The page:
What is Genital Warts?

Genital warts are a frequent sexually transmitted infection observed in the genital or anal area, caused by the human papillomavirus (HPV). The infection spreads through skin-to-skin contact during sex. The warts are found in clusters or separately and usually appear in the genital or anal area.


Genital Warts symptoms

Genital warts in women usually appear on the labia and close to the vaginal entrance. In males they can occur on the penis, although they are most frequently found towards the tip.

Surrounding the anus entrance, warts can appear in both men and women and it can take place without anal sex. Warts associated with oral intercourse can appear in the mouth or throat in both men and women.


When to see a doctor?

One should see the doctor as soon as they experience any genital wart symptoms or learn about their partner's warts. Experiencing itching, burning sensations on the skin of the genital area or pain during sexual activity may also hint at the presence of infection even if you can’t see genital warts.


Causes of Genital Warts

The human papillomavirus (HPV) causes genital warts. They are frequently transmitted by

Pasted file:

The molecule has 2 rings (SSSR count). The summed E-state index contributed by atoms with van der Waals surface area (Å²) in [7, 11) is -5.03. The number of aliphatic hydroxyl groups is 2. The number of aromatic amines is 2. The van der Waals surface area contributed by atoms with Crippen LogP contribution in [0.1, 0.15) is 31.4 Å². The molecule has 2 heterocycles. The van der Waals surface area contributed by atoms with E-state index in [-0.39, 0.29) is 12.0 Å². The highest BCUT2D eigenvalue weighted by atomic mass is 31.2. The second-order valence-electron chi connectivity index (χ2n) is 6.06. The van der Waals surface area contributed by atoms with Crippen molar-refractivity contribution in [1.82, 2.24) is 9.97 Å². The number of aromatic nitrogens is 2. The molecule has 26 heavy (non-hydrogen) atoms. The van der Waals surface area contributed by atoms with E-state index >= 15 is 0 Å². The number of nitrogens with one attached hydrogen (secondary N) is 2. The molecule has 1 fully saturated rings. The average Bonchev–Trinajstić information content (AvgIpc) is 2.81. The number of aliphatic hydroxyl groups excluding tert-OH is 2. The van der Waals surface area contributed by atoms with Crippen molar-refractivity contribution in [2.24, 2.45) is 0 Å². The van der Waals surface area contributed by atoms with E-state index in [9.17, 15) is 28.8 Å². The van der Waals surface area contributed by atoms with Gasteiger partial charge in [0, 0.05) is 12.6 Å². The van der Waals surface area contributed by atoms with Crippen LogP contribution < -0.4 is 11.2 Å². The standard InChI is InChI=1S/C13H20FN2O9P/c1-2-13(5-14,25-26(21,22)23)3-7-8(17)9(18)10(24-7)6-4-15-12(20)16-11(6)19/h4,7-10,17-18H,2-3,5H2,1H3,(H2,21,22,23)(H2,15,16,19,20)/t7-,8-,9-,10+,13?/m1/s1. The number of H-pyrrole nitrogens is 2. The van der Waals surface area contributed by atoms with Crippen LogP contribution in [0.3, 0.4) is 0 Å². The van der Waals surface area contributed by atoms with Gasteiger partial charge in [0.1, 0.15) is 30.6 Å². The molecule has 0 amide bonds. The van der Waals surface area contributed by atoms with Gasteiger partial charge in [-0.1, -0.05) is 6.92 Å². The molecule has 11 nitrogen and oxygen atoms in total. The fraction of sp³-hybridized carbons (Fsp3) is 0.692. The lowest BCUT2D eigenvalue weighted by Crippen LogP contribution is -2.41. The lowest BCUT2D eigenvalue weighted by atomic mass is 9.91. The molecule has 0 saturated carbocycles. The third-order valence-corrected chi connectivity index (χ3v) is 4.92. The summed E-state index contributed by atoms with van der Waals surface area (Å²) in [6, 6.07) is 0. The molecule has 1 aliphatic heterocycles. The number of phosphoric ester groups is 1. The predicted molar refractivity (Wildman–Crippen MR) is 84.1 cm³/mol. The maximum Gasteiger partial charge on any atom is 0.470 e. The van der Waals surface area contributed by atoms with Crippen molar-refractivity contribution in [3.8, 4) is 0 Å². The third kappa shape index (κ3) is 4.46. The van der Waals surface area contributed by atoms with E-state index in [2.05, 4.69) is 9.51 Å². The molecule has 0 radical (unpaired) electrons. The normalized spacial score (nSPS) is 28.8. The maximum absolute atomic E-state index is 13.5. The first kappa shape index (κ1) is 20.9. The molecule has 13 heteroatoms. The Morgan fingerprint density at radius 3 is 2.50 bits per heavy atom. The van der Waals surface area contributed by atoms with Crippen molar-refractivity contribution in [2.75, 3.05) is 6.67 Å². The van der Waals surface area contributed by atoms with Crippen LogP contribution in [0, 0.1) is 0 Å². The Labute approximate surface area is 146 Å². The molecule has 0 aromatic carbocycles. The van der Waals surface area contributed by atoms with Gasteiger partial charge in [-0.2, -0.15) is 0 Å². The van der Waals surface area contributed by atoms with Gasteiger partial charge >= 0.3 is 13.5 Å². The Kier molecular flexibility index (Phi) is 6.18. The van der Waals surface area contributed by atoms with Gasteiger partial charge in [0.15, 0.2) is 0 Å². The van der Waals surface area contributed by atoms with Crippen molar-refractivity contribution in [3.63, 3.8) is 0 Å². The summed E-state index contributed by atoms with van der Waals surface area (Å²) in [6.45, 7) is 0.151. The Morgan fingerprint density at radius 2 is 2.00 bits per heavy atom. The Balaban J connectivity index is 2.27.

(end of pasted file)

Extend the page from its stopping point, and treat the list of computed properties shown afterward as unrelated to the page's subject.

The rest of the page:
• Stool electron microscopy
  • Polymerase chain reaction (PCR test)
  • Enzyme-linked immunoassay (Elisa test)
  • Latex agglutination test

Many HPV patients are ignorant of their condition. Genital warts can take months or even years to appear after exposure to HPV. Even if you haven't yet started to get warts, one can still spread the virus to other people. Over 100 different HPV strains and 40 of them affect the genitalia.

Cervical cancer can develop due to abnormal cell changes from high-risk HPV strains. For this reason, women should get routine cervical screens to detect any abnormalities in their cervix that, if left untreated, might develop into cancer.


Risk Factor of Genital Warts

Most people who engage in sexual activity eventually get genital HPV infection. One may be more susceptible to getting an infection if:

  • Having a compromised immune system, such as from HIV or drugs from an organ transplant.
  • Having had another sexually transmitted infection
  • Having unprotected sex with multiple partners.
  • Becoming sexually active at a young age.
  • Having sex with a partner whose sexual history you don't know.
  • From infected mother to baby during vaginal delivery.